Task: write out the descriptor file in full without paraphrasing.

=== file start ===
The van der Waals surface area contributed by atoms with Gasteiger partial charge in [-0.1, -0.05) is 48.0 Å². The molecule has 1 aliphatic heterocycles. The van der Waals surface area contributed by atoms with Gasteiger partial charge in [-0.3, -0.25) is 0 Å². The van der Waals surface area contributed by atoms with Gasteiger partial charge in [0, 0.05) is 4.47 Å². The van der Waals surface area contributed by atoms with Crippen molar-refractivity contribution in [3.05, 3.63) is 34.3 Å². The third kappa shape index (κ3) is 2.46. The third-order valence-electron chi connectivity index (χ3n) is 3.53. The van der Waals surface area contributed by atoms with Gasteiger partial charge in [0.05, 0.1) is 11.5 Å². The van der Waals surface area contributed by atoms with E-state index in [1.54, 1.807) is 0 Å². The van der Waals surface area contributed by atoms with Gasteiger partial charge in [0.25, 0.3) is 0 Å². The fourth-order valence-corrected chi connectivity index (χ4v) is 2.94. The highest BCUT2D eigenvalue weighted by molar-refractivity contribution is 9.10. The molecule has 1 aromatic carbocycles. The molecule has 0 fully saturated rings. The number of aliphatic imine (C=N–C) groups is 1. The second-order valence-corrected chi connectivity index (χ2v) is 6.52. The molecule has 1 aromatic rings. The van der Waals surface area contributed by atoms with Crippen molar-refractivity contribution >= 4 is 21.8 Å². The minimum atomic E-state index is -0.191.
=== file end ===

The van der Waals surface area contributed by atoms with Gasteiger partial charge in [-0.1, -0.05) is 48.0 Å². The molecule has 1 aliphatic heterocycles. The van der Waals surface area contributed by atoms with Gasteiger partial charge in [-0.3, -0.25) is 0 Å². The van der Waals surface area contributed by atoms with Gasteiger partial charge in [0, 0.05) is 4.47 Å². The van der Waals surface area contributed by atoms with Crippen molar-refractivity contribution in [3.05, 3.63) is 34.3 Å². The third kappa shape index (κ3) is 2.46. The third-order valence-electron chi connectivity index (χ3n) is 3.53. The van der Waals surface area contributed by atoms with Gasteiger partial charge in [0.05, 0.1) is 11.5 Å². The van der Waals surface area contributed by atoms with E-state index in [1.54, 1.807) is 0 Å². The van der Waals surface area contributed by atoms with Gasteiger partial charge in [0.25, 0.3) is 0 Å². The fourth-order valence-corrected chi connectivity index (χ4v) is 2.94. The highest BCUT2D eigenvalue weighted by molar-refractivity contribution is 9.10. The molecule has 1 aromatic carbocycles. The molecule has 0 fully saturated rings. The number of aliphatic imine (C=N–C) groups is 1. The second-order valence-corrected chi connectivity index (χ2v) is 6.52. The molecule has 1 aromatic rings. The van der Waals surface area contributed by atoms with Crippen molar-refractivity contribution >= 4 is 21.8 Å². The minimum atomic E-state index is -0.191.